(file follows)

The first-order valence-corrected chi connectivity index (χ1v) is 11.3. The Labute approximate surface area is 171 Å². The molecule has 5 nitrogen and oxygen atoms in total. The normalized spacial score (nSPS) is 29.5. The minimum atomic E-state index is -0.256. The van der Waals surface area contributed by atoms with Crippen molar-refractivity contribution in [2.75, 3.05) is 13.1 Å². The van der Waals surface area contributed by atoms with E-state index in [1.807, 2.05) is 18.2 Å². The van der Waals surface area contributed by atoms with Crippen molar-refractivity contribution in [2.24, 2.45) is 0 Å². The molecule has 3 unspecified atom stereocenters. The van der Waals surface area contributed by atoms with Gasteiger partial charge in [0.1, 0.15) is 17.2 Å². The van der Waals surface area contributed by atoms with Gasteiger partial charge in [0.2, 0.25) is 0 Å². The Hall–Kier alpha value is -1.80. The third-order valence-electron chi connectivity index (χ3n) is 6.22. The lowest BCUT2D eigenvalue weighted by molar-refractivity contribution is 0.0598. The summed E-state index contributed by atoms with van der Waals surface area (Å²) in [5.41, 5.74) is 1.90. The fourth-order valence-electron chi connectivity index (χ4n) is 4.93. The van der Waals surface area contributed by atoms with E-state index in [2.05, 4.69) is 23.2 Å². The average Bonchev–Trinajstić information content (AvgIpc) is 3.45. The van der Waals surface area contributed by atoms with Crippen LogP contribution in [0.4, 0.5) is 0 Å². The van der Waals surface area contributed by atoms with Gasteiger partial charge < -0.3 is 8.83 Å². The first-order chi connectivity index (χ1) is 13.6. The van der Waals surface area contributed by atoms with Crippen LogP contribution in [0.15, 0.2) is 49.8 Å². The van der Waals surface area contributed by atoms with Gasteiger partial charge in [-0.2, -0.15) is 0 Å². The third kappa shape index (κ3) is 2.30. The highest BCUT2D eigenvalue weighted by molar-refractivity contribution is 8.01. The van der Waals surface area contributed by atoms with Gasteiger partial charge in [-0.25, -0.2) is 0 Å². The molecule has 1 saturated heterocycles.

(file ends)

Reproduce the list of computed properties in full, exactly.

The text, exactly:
The first-order valence-corrected chi connectivity index (χ1v) is 11.3. The Labute approximate surface area is 171 Å². The molecule has 5 nitrogen and oxygen atoms in total. The normalized spacial score (nSPS) is 29.5. The minimum atomic E-state index is -0.256. The van der Waals surface area contributed by atoms with Crippen molar-refractivity contribution in [2.75, 3.05) is 13.1 Å². The van der Waals surface area contributed by atoms with E-state index in [1.807, 2.05) is 18.2 Å². The van der Waals surface area contributed by atoms with Crippen molar-refractivity contribution in [2.24, 2.45) is 0 Å². The molecule has 3 unspecified atom stereocenters. The van der Waals surface area contributed by atoms with Gasteiger partial charge in [0.1, 0.15) is 17.2 Å². The van der Waals surface area contributed by atoms with Gasteiger partial charge in [0.2, 0.25) is 0 Å². The Hall–Kier alpha value is -1.80. The third-order valence-electron chi connectivity index (χ3n) is 6.22. The lowest BCUT2D eigenvalue weighted by molar-refractivity contribution is 0.0598. The summed E-state index contributed by atoms with van der Waals surface area (Å²) in [5.41, 5.74) is 1.90. The fourth-order valence-electron chi connectivity index (χ4n) is 4.93. The van der Waals surface area contributed by atoms with E-state index in [2.05, 4.69) is 23.2 Å². The average Bonchev–Trinajstić information content (AvgIpc) is 3.45. The van der Waals surface area contributed by atoms with Crippen LogP contribution in [0.4, 0.5) is 0 Å². The van der Waals surface area contributed by atoms with Gasteiger partial charge < -0.3 is 8.83 Å². The first-order chi connectivity index (χ1) is 13.6. The van der Waals surface area contributed by atoms with Crippen LogP contribution in [0.15, 0.2) is 49.8 Å². The van der Waals surface area contributed by atoms with Gasteiger partial charge in [-0.2, -0.15) is 0 Å². The third kappa shape index (κ3) is 2.30. The highest BCUT2D eigenvalue weighted by molar-refractivity contribution is 8.01. The van der Waals surface area contributed by atoms with Gasteiger partial charge in [-0.25, -0.2) is 0 Å². The molecule has 1 saturated heterocycles.